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Characters

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by

Jessi Anderson

on 10 March 2015

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Transcript of Characters

Everything you need to know about...
(noun) the people or animals who appear in a story.
Main Characters
Minor
The most important character or characters in a story, play, or poem.

They are the ones to face the major conflicts, or problems, of the story.

The secondary characters of the story.

They take part in the action, but are not the FOCUS of the attention.
Characters
Flat
or
Round
?

Flat characters are one-sided characters. A lot of times, they fit stereotypical ideas of people. They don't have as many character traits to describe them. Usually, minor characters fit this category.
Round characters are fully developed characters, complete with both faults and virtues. They are described with many different traits. Usually, a main character is a round character.
Example:
In "Little Red Riding Hood", the Big, Bad Wolf is described as being "big" and "bad". Everything he does is defined by those two things. He is a
flat character
.
Example:
In "Little Red Riding Hood", the little girl taking the picnic basket to her grandmother's house is a round character. She is described as being sweet and kind (after all, she's delivering goodies to her grandmother). But she is also described as having a flaw--she talks too much, and to the wrong people (she tells the wolf where she is going, and she doesn't know the wolf). Therefore, we know that Little Red Riding Hood is a
round character
.
Dynamic
or
Static
?
Dynamic characters grow or change through the story. These are the characters that learn a lesson. Usually, the main character of a story is a dynamic character.
Static characters do not change through the course of the story. They don't learn any lessons or grow as a person, they just stay the same as they are in the beginning.
Example:
We'll use "Little Red Riding Hood" again. If you remember how the story ends, the little girl learns a few valuable lessons by the end of the story. The most important thing she learns, though, is that it isn't a great idea to tell strangers everything. They might be big, bad wolves! So we can see that Little Red Riding Hood is a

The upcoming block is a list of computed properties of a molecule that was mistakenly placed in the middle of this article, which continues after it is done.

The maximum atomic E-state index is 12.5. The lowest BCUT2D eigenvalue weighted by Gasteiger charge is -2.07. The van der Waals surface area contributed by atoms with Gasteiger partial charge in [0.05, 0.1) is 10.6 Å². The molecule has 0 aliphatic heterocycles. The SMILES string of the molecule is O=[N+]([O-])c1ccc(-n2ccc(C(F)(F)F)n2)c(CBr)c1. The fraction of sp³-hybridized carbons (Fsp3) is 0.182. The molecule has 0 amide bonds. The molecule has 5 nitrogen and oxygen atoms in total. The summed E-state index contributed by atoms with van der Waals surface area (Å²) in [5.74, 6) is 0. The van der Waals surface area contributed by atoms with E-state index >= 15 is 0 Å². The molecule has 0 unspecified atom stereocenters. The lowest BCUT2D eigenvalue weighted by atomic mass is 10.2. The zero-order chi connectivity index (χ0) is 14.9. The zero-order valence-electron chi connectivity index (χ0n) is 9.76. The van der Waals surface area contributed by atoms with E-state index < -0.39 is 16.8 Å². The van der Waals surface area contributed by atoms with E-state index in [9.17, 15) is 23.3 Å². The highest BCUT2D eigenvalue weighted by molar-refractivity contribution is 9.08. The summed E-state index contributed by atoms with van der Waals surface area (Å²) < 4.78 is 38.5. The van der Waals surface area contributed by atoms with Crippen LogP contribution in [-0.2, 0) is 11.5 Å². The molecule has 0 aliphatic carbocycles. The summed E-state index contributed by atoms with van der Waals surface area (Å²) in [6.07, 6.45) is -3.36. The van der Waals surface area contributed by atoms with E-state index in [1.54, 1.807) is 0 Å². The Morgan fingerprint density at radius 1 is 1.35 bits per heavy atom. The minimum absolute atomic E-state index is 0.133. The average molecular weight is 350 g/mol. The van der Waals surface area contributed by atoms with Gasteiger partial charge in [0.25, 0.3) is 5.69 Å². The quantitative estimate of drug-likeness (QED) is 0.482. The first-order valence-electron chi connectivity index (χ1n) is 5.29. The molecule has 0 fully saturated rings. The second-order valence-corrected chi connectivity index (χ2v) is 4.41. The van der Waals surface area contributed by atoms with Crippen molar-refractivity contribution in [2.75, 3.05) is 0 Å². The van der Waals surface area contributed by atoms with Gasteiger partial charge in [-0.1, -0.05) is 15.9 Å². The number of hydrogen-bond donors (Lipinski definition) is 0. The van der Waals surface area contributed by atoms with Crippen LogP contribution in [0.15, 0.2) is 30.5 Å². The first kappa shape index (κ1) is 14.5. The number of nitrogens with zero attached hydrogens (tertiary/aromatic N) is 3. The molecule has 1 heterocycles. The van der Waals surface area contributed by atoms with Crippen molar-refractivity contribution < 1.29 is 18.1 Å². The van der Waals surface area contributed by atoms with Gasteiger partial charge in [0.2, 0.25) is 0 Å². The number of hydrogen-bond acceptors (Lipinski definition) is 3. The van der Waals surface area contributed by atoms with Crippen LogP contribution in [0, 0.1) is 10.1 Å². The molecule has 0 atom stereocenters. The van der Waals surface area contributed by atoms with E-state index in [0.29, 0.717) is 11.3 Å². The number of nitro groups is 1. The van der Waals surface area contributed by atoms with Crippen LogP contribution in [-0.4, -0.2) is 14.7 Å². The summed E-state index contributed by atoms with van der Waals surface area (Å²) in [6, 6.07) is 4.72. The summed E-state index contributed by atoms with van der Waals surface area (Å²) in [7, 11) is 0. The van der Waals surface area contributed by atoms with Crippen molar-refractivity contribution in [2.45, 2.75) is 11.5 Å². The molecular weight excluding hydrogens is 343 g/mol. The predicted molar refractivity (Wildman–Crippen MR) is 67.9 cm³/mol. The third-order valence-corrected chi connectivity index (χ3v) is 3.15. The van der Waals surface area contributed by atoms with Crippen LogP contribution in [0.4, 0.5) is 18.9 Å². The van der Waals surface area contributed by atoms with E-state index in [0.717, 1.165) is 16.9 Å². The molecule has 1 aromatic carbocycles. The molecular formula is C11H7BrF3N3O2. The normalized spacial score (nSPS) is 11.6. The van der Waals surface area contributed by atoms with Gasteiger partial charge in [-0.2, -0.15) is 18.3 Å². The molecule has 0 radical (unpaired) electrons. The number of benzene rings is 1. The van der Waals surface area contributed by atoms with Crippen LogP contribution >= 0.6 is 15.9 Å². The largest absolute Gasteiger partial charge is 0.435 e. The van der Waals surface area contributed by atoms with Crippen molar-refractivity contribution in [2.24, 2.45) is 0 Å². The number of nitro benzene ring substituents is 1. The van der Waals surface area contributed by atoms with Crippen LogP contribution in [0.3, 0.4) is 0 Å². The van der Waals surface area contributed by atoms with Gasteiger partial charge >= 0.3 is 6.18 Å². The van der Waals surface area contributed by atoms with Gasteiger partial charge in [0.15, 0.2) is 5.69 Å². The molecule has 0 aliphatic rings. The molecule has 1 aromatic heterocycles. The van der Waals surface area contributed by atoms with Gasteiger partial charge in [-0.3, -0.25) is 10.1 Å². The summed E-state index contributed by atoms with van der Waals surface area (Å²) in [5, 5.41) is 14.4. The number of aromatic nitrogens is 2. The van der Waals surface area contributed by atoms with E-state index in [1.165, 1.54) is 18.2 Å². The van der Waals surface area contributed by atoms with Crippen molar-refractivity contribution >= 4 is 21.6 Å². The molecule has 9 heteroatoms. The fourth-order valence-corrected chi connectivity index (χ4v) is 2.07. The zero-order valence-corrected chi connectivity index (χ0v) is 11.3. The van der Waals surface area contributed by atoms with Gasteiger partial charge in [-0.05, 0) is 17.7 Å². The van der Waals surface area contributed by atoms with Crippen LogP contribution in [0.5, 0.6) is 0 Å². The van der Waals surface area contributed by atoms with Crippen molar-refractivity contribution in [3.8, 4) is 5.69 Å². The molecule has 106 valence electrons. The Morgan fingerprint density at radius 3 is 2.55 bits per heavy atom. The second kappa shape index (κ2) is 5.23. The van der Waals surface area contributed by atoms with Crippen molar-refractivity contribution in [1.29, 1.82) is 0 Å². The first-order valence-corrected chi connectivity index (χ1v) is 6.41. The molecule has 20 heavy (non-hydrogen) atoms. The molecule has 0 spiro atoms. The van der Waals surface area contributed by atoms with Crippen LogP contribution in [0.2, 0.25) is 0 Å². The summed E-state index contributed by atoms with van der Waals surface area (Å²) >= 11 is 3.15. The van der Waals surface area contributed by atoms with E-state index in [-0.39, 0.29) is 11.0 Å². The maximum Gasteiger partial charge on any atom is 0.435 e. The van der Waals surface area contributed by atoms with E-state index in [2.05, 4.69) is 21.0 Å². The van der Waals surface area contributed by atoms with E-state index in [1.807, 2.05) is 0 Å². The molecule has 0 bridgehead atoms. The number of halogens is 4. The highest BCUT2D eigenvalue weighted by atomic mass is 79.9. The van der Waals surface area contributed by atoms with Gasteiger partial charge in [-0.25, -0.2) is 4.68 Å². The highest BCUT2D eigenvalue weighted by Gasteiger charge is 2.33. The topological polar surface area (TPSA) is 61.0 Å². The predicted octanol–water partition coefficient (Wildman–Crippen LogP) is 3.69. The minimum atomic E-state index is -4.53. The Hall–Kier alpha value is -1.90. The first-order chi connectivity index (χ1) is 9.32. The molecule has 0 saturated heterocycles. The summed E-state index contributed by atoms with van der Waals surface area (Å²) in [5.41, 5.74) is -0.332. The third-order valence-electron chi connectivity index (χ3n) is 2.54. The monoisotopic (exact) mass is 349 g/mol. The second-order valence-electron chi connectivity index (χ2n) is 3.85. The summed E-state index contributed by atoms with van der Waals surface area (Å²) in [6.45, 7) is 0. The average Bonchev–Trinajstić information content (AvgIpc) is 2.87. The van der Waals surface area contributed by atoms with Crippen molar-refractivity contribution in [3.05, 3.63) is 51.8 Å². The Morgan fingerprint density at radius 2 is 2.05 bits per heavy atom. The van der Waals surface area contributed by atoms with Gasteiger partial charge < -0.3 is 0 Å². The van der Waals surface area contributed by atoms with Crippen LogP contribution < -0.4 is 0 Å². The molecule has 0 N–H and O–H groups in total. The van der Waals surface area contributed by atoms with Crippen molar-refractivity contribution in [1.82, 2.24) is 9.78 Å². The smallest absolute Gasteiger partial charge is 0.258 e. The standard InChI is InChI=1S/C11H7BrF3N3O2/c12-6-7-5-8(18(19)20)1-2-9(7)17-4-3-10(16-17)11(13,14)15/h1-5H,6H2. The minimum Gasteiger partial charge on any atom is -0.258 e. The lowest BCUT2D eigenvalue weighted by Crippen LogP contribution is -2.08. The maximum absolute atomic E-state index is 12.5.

dynamic character
.
Example:
The Big, Bad Wolf, on the other hand, does not learn anything through the fairytale. In the beginning, he is bad and will stop at nothing to get what he wants. At the end, he's the same...or dead. It all depends on the version you heard. He is a
static character
.
Antagonist
or
Protagonist
?
The antagonist of a story is the character or force that is in conflict with the protagonist.
The protagonist of a story is the main character that is trying to solve the conflict. Sometimes they are referred to as the "hero" of the story, even if they don't always act very heroic.
Antagonist
Protagonist
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how characters are developed
Direct
Indirect

Direct characterization
is when the author directly states the character's traits, or characteristics.
Examples of character traits:
kind

happy
funny
brave
heroic
sweet
friendly
strong
nice
smart
energetic
helpful
mean
sad
loud
crazy
weak
cowardly
lonely
boring
lazy
selfish
bashful
opinionated
hateful
quiet
snobbish
forgetful
envious
pitiful
grateful
energetic
repentant
demanding
careless
insecure
When a writer uses
indirect characterization
, they are relying on the reader to pick up clues about the character's personality.
How the character's appearance is described
What other characters say or think about this person
What this character says and does in the story
So how do
you
describe

characters
Full transcript